Lessons from a Farmer

by Ron Haynes

A Farmers CropsOnce again, the simplest of items can teach important concepts. As I was driving across the countryside in the middle of the country, I realized how farmers and finances both succeed on the basis of a few principles.

What begins the creation of success for a farmer? It isn’t a secret! It begins with the planting seeds, thousands of them, over and over again. He does the same thing, many many times. The more seeds he plants, the greater his harvest.

When it comes to our finances, we have to perform the same correct actions over and over. Whether those actions are saving money, clipping coupons, saying No to temptation, paying off debt, or refusing to fall back into the old credit card trap.

Financial success comes from doing the right things over and over.


A farmer has to protect his crops against pests and invasive weeds. He prevents them by several different measures and insures the success of his crops by taking preventative measures. He knows WHEN the timing is correct for pest control and he doesn’t overdo it, but attempts to apply just the right amount of pesticide.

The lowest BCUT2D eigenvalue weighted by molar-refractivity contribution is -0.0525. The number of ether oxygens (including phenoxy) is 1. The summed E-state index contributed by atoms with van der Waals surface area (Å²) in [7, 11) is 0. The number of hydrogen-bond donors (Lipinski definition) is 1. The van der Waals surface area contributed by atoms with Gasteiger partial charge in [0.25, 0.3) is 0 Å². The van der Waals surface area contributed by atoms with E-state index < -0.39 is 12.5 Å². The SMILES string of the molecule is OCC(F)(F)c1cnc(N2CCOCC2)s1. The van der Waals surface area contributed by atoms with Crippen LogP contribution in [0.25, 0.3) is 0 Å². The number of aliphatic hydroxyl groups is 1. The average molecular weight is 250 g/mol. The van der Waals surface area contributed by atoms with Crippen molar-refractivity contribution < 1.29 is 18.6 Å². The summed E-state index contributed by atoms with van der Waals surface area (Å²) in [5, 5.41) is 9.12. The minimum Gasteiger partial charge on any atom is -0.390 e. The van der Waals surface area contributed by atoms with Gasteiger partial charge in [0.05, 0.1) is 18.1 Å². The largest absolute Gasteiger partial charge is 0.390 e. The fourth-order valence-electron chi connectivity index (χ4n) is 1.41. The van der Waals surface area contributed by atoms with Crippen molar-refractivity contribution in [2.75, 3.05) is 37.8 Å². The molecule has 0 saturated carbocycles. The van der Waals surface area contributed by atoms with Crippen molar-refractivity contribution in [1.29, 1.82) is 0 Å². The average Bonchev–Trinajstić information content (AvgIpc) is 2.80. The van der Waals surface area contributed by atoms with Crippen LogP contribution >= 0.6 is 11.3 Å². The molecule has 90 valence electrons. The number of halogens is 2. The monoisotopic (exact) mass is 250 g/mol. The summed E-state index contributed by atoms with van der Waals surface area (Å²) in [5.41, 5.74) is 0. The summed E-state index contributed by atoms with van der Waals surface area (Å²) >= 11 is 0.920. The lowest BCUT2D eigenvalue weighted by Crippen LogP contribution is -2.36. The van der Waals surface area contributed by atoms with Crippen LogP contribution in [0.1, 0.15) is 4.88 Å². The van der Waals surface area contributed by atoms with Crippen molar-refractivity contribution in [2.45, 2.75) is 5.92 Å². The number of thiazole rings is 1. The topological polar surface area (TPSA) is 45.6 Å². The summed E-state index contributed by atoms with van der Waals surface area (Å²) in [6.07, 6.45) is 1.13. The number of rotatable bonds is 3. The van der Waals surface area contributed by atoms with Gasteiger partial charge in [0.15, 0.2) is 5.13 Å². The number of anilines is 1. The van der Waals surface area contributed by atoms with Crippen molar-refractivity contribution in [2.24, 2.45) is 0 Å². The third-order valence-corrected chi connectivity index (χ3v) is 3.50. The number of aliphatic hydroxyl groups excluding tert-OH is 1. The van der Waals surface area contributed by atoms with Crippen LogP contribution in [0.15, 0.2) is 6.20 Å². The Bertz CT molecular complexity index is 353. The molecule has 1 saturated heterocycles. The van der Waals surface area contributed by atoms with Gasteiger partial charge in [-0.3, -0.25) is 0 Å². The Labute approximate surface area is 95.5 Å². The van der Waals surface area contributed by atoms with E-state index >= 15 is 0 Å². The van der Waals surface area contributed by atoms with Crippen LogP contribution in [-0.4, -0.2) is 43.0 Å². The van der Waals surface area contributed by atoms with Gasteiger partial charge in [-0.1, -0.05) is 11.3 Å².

We have to know when we’re weak and subject to temptation.
We have to insure our wallets don’t leak. For most of us, these temptations occur at various specific times during the year, birthdays, vacations, holidays. To prevent these invasive pests and weeds from destroying our financial crops, we have to take preventative measures as well. We set up Christmas club accounts, save into a specific savings account, and make wise choices to insure our financial success.

Financial success comes from circumventing temptation.

Finally, a farmer has to fertilize his crops. He tends the soil and insures that it is in optimal condition for maximum yield. He may incorporate different supplements, minerals, and compost to help boost the soil’s health and thereby boost his harvest.